1. Slavery, the first step towards the solidarite of effort, was the cradle of industry. It was in this subordination to the personal rule of others that the first lever of civilization, division of labor, lifted mankind out of the animal phase of "each scratching for himself." Less barbarous than the slaughter of the captive, it made possible the development of the softer, or human, feelings which now are asserting mastery over the brute in man.
Excess in products became possible, and pari passu increased socialization. Through the first capital was born, and by this and the second slavery became modified to serfdom. But the advantage resulting rested mainly with the master. National wealth augmented, in which it is true all share somewhat, but the essential feature of this phase, personal rule, still dominated if but indirectly.
2. Capital supplants personal rule. It required the electric spark of the French Revolution to end the transitional agony, but since then capital has assumed a more mobile character; it has become impersonal, in itself, though confined yet by the leading strings of legalization to personal guidance in a large measure.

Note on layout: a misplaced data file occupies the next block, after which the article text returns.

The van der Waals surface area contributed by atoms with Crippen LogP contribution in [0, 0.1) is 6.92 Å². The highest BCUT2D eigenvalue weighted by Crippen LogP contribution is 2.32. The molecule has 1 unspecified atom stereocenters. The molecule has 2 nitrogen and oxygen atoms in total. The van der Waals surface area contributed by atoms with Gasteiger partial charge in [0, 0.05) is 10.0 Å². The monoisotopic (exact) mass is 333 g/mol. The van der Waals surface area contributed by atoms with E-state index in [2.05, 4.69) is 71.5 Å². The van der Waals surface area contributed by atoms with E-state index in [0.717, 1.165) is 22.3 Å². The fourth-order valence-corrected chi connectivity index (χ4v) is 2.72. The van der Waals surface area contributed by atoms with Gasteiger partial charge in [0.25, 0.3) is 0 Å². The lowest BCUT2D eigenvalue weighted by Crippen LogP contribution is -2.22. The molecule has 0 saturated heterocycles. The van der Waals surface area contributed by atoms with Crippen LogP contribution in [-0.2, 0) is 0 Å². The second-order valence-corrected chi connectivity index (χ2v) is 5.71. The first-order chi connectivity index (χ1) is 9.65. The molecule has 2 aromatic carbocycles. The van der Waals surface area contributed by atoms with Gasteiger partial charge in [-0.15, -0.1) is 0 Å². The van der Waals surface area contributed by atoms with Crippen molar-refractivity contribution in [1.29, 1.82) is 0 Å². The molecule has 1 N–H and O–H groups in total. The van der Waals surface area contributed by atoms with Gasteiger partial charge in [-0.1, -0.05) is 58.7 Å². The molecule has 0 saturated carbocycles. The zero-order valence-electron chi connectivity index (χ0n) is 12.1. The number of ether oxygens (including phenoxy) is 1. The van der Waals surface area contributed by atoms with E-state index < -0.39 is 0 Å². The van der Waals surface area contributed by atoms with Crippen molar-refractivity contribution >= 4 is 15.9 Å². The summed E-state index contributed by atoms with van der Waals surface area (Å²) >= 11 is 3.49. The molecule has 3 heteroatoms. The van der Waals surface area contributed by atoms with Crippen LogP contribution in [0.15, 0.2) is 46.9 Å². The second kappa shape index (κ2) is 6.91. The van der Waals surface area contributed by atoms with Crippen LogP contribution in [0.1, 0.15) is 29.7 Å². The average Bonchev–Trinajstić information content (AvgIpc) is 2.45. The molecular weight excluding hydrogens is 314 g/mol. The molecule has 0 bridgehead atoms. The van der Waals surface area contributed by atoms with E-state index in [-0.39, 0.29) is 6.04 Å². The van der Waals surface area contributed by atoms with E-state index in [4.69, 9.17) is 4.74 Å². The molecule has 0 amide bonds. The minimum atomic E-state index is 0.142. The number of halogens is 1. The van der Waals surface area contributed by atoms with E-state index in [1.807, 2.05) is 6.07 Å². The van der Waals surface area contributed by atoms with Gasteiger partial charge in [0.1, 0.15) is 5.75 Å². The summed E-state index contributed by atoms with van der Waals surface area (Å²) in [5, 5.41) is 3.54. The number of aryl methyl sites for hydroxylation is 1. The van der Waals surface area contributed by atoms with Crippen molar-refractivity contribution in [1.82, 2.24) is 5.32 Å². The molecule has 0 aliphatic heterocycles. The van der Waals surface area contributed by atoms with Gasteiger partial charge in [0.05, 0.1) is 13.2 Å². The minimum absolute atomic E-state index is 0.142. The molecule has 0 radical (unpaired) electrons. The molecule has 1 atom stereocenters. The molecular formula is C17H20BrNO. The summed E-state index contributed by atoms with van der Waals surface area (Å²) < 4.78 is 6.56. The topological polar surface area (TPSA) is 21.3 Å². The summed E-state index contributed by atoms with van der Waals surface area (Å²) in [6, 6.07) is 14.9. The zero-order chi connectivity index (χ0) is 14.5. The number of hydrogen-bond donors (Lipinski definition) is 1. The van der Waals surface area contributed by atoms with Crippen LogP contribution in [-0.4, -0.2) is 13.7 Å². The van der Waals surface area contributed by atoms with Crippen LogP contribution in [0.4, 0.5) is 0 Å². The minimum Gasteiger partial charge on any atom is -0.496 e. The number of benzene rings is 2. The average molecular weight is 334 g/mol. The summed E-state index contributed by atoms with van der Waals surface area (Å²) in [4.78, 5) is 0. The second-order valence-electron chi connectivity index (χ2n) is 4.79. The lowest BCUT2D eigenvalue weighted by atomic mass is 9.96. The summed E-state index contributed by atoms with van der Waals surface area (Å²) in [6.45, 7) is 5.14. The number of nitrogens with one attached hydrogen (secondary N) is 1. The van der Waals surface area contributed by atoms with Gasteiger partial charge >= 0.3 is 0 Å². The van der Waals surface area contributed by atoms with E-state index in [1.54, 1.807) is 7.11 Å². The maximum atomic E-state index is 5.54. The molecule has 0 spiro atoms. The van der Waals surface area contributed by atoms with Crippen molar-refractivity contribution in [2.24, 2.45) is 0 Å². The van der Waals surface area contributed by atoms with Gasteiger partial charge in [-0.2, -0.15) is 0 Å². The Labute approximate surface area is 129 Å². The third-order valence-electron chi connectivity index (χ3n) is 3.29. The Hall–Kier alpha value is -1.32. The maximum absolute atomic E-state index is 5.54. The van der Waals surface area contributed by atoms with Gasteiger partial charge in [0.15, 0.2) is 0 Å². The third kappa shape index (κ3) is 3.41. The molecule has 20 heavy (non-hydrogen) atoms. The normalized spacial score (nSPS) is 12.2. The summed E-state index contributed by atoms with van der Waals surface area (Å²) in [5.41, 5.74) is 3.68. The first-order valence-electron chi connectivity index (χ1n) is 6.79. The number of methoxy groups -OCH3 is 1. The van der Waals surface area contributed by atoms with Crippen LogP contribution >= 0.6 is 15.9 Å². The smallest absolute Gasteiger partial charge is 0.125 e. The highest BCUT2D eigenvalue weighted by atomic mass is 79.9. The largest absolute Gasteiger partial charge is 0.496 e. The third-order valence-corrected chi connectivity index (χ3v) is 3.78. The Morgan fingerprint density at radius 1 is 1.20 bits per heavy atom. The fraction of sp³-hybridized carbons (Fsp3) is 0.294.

Labor has by this change become organized under capital. The essential spirit of this regime is free capital, but as it nears its maturity, to provide for the increasing surplus of labor, a surplusage dangerous to it, the economic struggle for existence finds manifestation in seeking new markets in new lands, Asia, Africa, South America. But this is but a struggle for breathing room only, and indicates that the world's activity is in another transition period; the issue being less how to doctor up a moribund system than to more clearly discern the phase toward which it leads and for which it is preparing the ground.